I beat my machine
It's a part of me, it's inside of me
I'm stuck in this dream
It's changing me, I am becoming
The me that you know
He had some second thoughts
He's covered with scabs
He is broken and sore
The me that you know
He doesn't come around much
That part of me isn't here anymore

All pain disappears
It's the nature of, of my circuitry
Drowns out all I hear
No escape from this, my new consciousness
The me that you know
He used to have feelings
But the blood has stopped pumping
And he is left to decay
The me that you know
Is now made up of wires
And even when I'm right with you
I'm so far away

I can try to get away
But I've strapped myself in
I can try to scratch away
The sound in my ears
I can see it killing away
All of my bad parts
I don't want to listen
But it's all too clear

Hiding backwards inside of me
I feel so unafraid
Annie, hold a little tighter
I might just slip away

It won't give up, it wants me dead
Goddamn this noise inside my head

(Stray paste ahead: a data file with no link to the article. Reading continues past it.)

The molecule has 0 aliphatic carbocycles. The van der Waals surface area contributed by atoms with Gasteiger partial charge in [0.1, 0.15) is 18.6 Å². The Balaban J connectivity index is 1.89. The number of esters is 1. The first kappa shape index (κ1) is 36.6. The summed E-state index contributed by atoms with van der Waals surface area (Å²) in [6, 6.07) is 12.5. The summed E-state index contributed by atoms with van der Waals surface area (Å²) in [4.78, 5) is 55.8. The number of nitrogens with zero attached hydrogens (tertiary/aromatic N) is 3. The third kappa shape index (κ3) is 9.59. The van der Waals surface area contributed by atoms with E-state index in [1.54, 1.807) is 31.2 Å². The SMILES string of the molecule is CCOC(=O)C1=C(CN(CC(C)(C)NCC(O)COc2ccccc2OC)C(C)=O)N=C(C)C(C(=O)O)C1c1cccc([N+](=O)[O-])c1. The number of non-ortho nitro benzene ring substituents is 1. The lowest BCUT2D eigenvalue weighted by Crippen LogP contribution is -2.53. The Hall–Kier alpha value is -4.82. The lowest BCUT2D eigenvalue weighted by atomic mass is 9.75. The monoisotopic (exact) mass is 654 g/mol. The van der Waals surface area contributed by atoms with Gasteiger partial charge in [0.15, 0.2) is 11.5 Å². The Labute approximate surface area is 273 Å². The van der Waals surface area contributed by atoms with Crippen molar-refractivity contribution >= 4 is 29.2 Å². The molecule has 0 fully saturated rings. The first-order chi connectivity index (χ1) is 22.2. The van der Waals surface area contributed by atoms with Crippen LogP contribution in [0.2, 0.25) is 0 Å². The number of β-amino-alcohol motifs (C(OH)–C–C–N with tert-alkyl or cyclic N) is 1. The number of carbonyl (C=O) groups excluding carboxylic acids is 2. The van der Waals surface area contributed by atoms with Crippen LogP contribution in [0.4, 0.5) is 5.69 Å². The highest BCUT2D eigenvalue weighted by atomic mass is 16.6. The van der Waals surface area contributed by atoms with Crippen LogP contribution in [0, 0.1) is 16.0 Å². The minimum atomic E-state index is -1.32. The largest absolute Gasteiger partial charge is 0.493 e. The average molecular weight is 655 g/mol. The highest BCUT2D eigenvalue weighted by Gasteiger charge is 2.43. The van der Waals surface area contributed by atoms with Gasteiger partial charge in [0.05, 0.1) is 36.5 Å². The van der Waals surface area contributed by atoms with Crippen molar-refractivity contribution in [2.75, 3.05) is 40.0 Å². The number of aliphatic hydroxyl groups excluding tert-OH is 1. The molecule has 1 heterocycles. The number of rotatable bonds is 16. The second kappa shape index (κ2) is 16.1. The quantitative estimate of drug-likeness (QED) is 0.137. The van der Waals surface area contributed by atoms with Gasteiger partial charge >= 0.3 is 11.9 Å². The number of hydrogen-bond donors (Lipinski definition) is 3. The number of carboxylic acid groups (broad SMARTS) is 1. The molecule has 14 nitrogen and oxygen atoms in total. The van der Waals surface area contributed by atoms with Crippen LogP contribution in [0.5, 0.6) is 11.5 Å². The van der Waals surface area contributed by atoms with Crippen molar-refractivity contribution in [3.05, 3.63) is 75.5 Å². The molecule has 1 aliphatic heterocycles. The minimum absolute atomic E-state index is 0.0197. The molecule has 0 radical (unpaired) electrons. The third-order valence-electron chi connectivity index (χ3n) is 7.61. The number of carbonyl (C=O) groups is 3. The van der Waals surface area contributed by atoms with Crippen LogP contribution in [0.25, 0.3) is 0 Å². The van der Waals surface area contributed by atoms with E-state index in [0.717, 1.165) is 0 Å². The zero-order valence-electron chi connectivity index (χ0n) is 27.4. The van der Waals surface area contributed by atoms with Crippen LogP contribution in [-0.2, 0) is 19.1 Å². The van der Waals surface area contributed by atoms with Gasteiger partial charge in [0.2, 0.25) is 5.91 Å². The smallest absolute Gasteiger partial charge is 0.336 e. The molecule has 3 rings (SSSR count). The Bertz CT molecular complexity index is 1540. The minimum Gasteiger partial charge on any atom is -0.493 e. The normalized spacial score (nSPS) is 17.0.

It won't give up, it wants me dead
Goddamn this noise inside my head
It won't give up, it wants me dead
Goddamn this noise inside my head
It won't give up, it wants me dead
Goddamn this noise inside my head
It won't give up, it wants me dead
Goddamn this noise inside my head
It won't give up, it wants me dead
Goddamn this noise inside my head
It won't give up, it wants me dead
Goddamn this noise inside my head
It won't give up, it wants me dead
Goddamn this noise inside my head

Lyrics submitted by implode

The Becoming Lyrics as written by Trent Reznor

Lyrics © CONCORD MUSIC PUBLISHING LLC, Kobalt Music Publishing Ltd.

Lyrics powered by LyricFind

The Becoming song meanings
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  • +7
    General CommentWhen life really begins to wear you down, you start to become sort of numb. With so many disappointments, failures, and so on, the narrator starts to get somewhat of an alter-ego. This alter-ego operates like a machine in that it has no real emotions or feelings. The narrator slowly feels as if he's being taken over by it.
    Ramzaon June 12, 2002   Link
  • +6